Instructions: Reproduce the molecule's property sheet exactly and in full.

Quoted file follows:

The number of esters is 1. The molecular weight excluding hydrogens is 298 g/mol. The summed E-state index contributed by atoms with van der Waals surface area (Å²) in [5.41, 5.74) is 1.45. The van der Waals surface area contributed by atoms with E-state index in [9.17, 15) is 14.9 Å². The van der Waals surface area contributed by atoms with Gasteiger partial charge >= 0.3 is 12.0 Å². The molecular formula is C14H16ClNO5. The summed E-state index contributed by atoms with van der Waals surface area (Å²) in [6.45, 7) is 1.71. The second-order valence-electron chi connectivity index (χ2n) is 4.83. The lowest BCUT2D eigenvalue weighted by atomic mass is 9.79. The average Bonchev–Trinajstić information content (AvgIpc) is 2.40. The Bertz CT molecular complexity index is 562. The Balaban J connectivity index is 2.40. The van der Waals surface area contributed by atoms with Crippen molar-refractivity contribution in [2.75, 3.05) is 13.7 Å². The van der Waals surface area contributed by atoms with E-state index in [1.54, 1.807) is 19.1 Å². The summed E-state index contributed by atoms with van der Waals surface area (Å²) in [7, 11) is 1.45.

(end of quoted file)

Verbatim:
The number of esters is 1. The molecular weight excluding hydrogens is 298 g/mol. The summed E-state index contributed by atoms with van der Waals surface area (Å²) in [5.41, 5.74) is 1.45. The van der Waals surface area contributed by atoms with E-state index in [9.17, 15) is 14.9 Å². The van der Waals surface area contributed by atoms with Gasteiger partial charge >= 0.3 is 12.0 Å². The molecular formula is C14H16ClNO5. The summed E-state index contributed by atoms with van der Waals surface area (Å²) in [6.45, 7) is 1.71. The second-order valence-electron chi connectivity index (χ2n) is 4.83. The lowest BCUT2D eigenvalue weighted by atomic mass is 9.79. The average Bonchev–Trinajstić information content (AvgIpc) is 2.40. The Bertz CT molecular complexity index is 562. The Balaban J connectivity index is 2.40. The van der Waals surface area contributed by atoms with Crippen molar-refractivity contribution in [2.75, 3.05) is 13.7 Å². The van der Waals surface area contributed by atoms with E-state index in [1.54, 1.807) is 19.1 Å². The summed E-state index contributed by atoms with van der Waals surface area (Å²) in [7, 11) is 1.45.